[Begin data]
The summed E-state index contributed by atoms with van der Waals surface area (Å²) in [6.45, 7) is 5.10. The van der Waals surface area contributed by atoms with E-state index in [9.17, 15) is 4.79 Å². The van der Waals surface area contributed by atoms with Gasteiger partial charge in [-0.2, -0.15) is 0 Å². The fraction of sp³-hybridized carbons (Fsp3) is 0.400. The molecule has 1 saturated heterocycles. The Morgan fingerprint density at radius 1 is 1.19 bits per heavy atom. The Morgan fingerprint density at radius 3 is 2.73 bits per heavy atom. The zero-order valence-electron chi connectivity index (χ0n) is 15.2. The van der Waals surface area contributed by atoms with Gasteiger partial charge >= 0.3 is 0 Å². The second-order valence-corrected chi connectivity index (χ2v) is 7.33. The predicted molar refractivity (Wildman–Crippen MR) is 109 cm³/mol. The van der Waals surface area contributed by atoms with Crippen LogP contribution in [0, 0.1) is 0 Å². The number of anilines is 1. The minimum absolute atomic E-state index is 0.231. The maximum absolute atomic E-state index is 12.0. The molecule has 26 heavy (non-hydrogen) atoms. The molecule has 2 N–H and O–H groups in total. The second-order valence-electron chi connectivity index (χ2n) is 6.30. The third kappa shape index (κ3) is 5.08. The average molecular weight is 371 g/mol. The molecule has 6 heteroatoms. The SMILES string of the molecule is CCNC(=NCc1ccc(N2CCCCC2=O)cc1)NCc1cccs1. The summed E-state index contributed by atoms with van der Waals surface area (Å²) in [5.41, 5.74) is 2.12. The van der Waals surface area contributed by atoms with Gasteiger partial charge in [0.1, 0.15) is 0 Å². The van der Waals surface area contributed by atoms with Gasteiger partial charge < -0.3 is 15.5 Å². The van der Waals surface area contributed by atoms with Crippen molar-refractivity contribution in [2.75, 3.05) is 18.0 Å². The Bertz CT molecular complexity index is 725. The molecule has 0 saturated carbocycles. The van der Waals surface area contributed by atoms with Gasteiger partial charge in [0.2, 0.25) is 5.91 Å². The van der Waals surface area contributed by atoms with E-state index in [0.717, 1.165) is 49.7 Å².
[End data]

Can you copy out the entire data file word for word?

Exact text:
The summed E-state index contributed by atoms with van der Waals surface area (Å²) in [6.45, 7) is 5.10. The van der Waals surface area contributed by atoms with E-state index in [9.17, 15) is 4.79 Å². The van der Waals surface area contributed by atoms with Gasteiger partial charge in [-0.2, -0.15) is 0 Å². The fraction of sp³-hybridized carbons (Fsp3) is 0.400. The molecule has 1 saturated heterocycles. The Morgan fingerprint density at radius 1 is 1.19 bits per heavy atom. The Morgan fingerprint density at radius 3 is 2.73 bits per heavy atom. The zero-order valence-electron chi connectivity index (χ0n) is 15.2. The van der Waals surface area contributed by atoms with Gasteiger partial charge >= 0.3 is 0 Å². The second-order valence-corrected chi connectivity index (χ2v) is 7.33. The predicted molar refractivity (Wildman–Crippen MR) is 109 cm³/mol. The van der Waals surface area contributed by atoms with Crippen LogP contribution in [0, 0.1) is 0 Å². The number of anilines is 1. The minimum absolute atomic E-state index is 0.231. The maximum absolute atomic E-state index is 12.0. The molecule has 26 heavy (non-hydrogen) atoms. The molecule has 2 N–H and O–H groups in total. The second-order valence-electron chi connectivity index (χ2n) is 6.30. The third kappa shape index (κ3) is 5.08. The average molecular weight is 371 g/mol. The molecule has 6 heteroatoms. The SMILES string of the molecule is CCNC(=NCc1ccc(N2CCCCC2=O)cc1)NCc1cccs1. The summed E-state index contributed by atoms with van der Waals surface area (Å²) in [5.41, 5.74) is 2.12. The van der Waals surface area contributed by atoms with Gasteiger partial charge in [0.1, 0.15) is 0 Å². The van der Waals surface area contributed by atoms with Gasteiger partial charge < -0.3 is 15.5 Å². The van der Waals surface area contributed by atoms with Crippen molar-refractivity contribution in [2.75, 3.05) is 18.0 Å². The Bertz CT molecular complexity index is 725. The molecule has 0 saturated carbocycles. The van der Waals surface area contributed by atoms with Gasteiger partial charge in [0.2, 0.25) is 5.91 Å². The van der Waals surface area contributed by atoms with E-state index in [0.717, 1.165) is 49.7 Å².